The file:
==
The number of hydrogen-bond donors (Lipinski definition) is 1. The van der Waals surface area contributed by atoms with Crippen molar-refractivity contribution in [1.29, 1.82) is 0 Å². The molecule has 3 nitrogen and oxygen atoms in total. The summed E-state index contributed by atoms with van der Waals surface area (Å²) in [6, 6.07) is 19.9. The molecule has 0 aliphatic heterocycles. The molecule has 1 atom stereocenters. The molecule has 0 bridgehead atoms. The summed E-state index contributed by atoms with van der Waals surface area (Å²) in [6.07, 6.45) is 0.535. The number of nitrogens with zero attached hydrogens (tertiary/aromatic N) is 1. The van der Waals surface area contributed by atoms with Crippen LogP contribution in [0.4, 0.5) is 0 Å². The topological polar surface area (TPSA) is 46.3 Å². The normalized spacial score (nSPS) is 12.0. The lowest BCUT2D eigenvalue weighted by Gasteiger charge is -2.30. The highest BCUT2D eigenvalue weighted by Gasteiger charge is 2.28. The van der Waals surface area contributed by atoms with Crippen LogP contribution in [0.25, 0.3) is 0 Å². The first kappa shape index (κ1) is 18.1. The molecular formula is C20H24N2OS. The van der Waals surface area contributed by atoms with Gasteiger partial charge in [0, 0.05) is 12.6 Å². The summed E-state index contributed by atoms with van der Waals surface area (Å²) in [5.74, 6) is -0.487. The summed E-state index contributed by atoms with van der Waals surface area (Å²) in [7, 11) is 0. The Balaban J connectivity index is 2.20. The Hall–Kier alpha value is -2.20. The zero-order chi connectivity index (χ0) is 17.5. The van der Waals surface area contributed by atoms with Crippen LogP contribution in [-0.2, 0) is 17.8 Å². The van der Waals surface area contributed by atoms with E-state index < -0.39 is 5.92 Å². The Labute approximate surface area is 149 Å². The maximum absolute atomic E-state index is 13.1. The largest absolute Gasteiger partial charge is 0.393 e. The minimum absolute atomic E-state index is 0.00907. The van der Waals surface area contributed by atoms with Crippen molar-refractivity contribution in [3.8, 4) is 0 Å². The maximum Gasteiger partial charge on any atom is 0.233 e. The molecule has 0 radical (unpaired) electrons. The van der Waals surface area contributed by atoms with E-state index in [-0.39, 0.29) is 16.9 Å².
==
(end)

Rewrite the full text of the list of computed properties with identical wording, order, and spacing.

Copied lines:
The number of hydrogen-bond donors (Lipinski definition) is 1. The van der Waals surface area contributed by atoms with Crippen molar-refractivity contribution in [1.29, 1.82) is 0 Å². The molecule has 3 nitrogen and oxygen atoms in total. The summed E-state index contributed by atoms with van der Waals surface area (Å²) in [6, 6.07) is 19.9. The molecule has 0 aliphatic heterocycles. The molecule has 1 atom stereocenters. The molecule has 0 bridgehead atoms. The summed E-state index contributed by atoms with van der Waals surface area (Å²) in [6.07, 6.45) is 0.535. The number of nitrogens with zero attached hydrogens (tertiary/aromatic N) is 1. The van der Waals surface area contributed by atoms with Crippen LogP contribution in [0.4, 0.5) is 0 Å². The topological polar surface area (TPSA) is 46.3 Å². The normalized spacial score (nSPS) is 12.0. The lowest BCUT2D eigenvalue weighted by Gasteiger charge is -2.30. The highest BCUT2D eigenvalue weighted by Gasteiger charge is 2.28. The van der Waals surface area contributed by atoms with Crippen LogP contribution in [0.25, 0.3) is 0 Å². The first kappa shape index (κ1) is 18.1. The molecular formula is C20H24N2OS. The van der Waals surface area contributed by atoms with Gasteiger partial charge in [0, 0.05) is 12.6 Å². The summed E-state index contributed by atoms with van der Waals surface area (Å²) in [5.74, 6) is -0.487. The summed E-state index contributed by atoms with van der Waals surface area (Å²) in [7, 11) is 0. The Balaban J connectivity index is 2.20. The Hall–Kier alpha value is -2.20. The zero-order chi connectivity index (χ0) is 17.5. The van der Waals surface area contributed by atoms with Crippen LogP contribution in [-0.2, 0) is 17.8 Å². The van der Waals surface area contributed by atoms with E-state index < -0.39 is 5.92 Å². The Labute approximate surface area is 149 Å². The maximum absolute atomic E-state index is 13.1. The largest absolute Gasteiger partial charge is 0.393 e. The minimum absolute atomic E-state index is 0.00907. The van der Waals surface area contributed by atoms with Crippen molar-refractivity contribution in [3.8, 4) is 0 Å². The maximum Gasteiger partial charge on any atom is 0.233 e. The molecule has 0 radical (unpaired) electrons. The van der Waals surface area contributed by atoms with E-state index in [-0.39, 0.29) is 16.9 Å².